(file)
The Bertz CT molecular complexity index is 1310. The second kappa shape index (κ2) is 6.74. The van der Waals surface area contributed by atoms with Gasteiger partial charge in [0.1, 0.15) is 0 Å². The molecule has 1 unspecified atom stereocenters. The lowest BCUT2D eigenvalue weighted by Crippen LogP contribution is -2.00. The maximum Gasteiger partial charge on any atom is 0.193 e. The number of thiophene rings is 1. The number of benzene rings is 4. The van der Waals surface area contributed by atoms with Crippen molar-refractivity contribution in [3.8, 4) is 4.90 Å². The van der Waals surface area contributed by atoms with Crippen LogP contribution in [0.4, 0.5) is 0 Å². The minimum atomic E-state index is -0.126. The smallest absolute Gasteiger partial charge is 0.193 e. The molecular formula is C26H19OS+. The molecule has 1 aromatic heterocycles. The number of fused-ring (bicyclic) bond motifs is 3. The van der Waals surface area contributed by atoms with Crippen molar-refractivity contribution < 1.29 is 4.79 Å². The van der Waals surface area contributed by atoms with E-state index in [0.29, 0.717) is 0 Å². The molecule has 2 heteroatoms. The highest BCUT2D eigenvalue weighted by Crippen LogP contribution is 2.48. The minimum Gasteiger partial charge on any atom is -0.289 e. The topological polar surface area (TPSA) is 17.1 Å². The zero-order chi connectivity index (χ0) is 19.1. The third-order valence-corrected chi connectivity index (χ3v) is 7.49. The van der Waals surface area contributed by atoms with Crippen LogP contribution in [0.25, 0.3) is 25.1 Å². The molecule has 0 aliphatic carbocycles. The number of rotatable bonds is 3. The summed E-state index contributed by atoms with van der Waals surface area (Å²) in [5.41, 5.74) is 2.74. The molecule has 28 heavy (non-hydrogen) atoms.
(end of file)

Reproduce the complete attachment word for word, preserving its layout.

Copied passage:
The Bertz CT molecular complexity index is 1310. The second kappa shape index (κ2) is 6.74. The van der Waals surface area contributed by atoms with Gasteiger partial charge in [0.1, 0.15) is 0 Å². The molecule has 1 unspecified atom stereocenters. The lowest BCUT2D eigenvalue weighted by Crippen LogP contribution is -2.00. The maximum Gasteiger partial charge on any atom is 0.193 e. The number of thiophene rings is 1. The number of benzene rings is 4. The van der Waals surface area contributed by atoms with Crippen molar-refractivity contribution in [3.8, 4) is 4.90 Å². The van der Waals surface area contributed by atoms with Crippen LogP contribution in [0.4, 0.5) is 0 Å². The minimum atomic E-state index is -0.126. The smallest absolute Gasteiger partial charge is 0.193 e. The molecular formula is C26H19OS+. The molecule has 1 aromatic heterocycles. The number of fused-ring (bicyclic) bond motifs is 3. The van der Waals surface area contributed by atoms with Crippen molar-refractivity contribution < 1.29 is 4.79 Å². The van der Waals surface area contributed by atoms with E-state index in [0.29, 0.717) is 0 Å². The molecule has 2 heteroatoms. The highest BCUT2D eigenvalue weighted by Crippen LogP contribution is 2.48. The minimum Gasteiger partial charge on any atom is -0.289 e. The topological polar surface area (TPSA) is 17.1 Å². The zero-order chi connectivity index (χ0) is 19.1. The third-order valence-corrected chi connectivity index (χ3v) is 7.49. The van der Waals surface area contributed by atoms with Crippen LogP contribution in [0.25, 0.3) is 25.1 Å². The molecule has 0 aliphatic carbocycles. The number of rotatable bonds is 3. The summed E-state index contributed by atoms with van der Waals surface area (Å²) in [5.41, 5.74) is 2.74. The molecule has 28 heavy (non-hydrogen) atoms.